Freezing future budgets at the 2013 level - as demanded by some Member States - "is not a viable option", said the committee. MEPs call for an increase of at least 5% over the 2013 level for the next long-term budget, known as the Multi-annual Financial Framework (MFF). They note that even such an increase would make only a small contribution towards achieving the aims to which Member States and Parliament are already committed.
If Member States disagree, then committee members challenge them to say which policy priorities should be dropped. MEPs fear that budget restrictions could jeopardise the already-agreed boost for research and innovation (from today's 1.9% of GDP to 3%), as well as investments in infrastructure, foreign policy priorities and enlargement. Funding for the European Financial Stabilisation Mechanism and the Millennium Development Goals could also be endangered, MEPs warn.
The committee wants regional policy and agriculture funding to remain at current levels, but increases in investment in energy infrastructure. It also acknowledges that further savings could possibly be made on EU administration.
New resources, no more rebates
MEPs criticise the current funding system, which relies almost entirely on national contributions and has become extremely complex. They contrast the EU Treaty stipulation that "the EU-budget shall be financed wholly from own resources" with the current funding method, which "places disproportionate emphasis on net balances between Member States, thus contradicting the principle of EU solidarity, diluting the European common interest and largely ignoring European added value".
A system of real own resources would be "fairer, more transparent, simpler and equitable", say MEPs, whilst at the same time stressing that budget reform need not affect the size of the budget and would not increase the overall tax burden on citizens. The committee also calls for an end to the "rebates, exceptions and correction mechanisms" that have accumulated within the current system. The Commission is to present a proposal on own resources on 29 June, the same day as it presents its draft for the future MFF.
Structure and duration of the MFF
The committee voted that the budget structure should be brought into line with the EU 2020 sustainable growth strategy, by giving the future MFF the following headings:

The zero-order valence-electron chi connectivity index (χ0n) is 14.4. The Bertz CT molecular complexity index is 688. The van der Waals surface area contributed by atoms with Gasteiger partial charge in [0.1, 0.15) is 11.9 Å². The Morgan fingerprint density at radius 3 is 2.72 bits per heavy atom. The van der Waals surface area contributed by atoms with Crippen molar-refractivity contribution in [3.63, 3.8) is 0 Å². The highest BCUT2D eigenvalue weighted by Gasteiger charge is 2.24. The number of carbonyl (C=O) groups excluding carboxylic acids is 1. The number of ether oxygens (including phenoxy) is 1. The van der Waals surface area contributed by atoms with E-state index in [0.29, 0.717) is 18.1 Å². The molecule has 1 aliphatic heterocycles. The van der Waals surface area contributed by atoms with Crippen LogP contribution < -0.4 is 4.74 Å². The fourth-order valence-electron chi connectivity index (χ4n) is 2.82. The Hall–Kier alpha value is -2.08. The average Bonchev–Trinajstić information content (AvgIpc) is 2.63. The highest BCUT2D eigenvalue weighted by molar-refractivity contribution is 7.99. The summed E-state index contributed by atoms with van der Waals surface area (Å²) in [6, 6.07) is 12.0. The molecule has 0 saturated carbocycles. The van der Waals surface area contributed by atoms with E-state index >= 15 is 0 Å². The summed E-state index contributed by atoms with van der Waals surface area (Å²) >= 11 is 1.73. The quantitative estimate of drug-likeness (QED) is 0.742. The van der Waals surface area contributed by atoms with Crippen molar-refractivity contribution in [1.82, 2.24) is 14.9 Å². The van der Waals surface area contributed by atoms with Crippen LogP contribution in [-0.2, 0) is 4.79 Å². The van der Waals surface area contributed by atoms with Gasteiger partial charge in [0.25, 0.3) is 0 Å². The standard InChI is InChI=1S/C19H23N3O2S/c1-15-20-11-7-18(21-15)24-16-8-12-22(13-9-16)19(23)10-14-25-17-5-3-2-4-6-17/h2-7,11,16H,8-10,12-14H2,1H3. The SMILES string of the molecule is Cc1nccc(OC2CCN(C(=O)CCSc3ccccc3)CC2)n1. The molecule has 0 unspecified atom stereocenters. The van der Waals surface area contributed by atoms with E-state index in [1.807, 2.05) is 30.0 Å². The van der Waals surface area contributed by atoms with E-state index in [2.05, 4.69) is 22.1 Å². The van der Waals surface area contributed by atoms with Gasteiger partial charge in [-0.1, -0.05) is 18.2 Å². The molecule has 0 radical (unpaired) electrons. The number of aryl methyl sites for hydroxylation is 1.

1. Europe 2020, including subheadings
1a - Knowledge for growth
1b - Cohesion for growth and employment
1c - Management of natural resources and sustainable development (including agriculture)
1d - Citizenship, freedom, security and justice
2. Global Europe
MEPs want to ring-fence a special place in the budget for large strategic investment projects such as Galileo (satellites) and ITER (nuclear fusion).
On the duration of the MFF, MEPs suggest one more 7-year cycle as a transitional solution. This should then be followed by 5-year-cycles or 5+5-year cycles, starting in 2021, so as to bring the MFF's duration into line with the European Parliament's 5-year mandates. If budget cycles are to exceed 5 years, then the EU should have a mandatory mid-term review, with a fixed date.
One problem with the current MFF is the lack of flexibility it allows within annual budgets. If something new or unexpected comes up, it is hard to adapt the budget to accommodate it. MEPs would therefore like to see a "global MFF margin" to be created, which can be drawn upon in the context of the annual budgetary procedure. They also advocate creating an additional "reserve margin" to accommodate risks relating to loan guarantees from the European Financial Stabilisation Mechanism and the Facility for non-euro area EU Member States.
Rapporteur Salvador Garriga Polledo (EPP, ES) and committee chair Jutta Haug (S&D, DE) welcomed the committee vote outcome (39 in favour, 5 against and 4 abstentions) as a realistic proposal, clearly setting out the committee's wishes to the Commission with a view to the income and spending proposals that it is to table on 29 June.
The committee text will be debated in plenary session on Wednesday 8 June in Strasbourg and put to a plenary vote the next day. Parliament will thus become the first EU institution to set out its position on the next long-term budget.
On 29 June, the Commission is to table two proposals, one on the next MFF and the other on own resources. Negotiations will then begin. The current multi-annual financial framework ends in 2013.
In the chair : Jutta Haug (S&D, DE)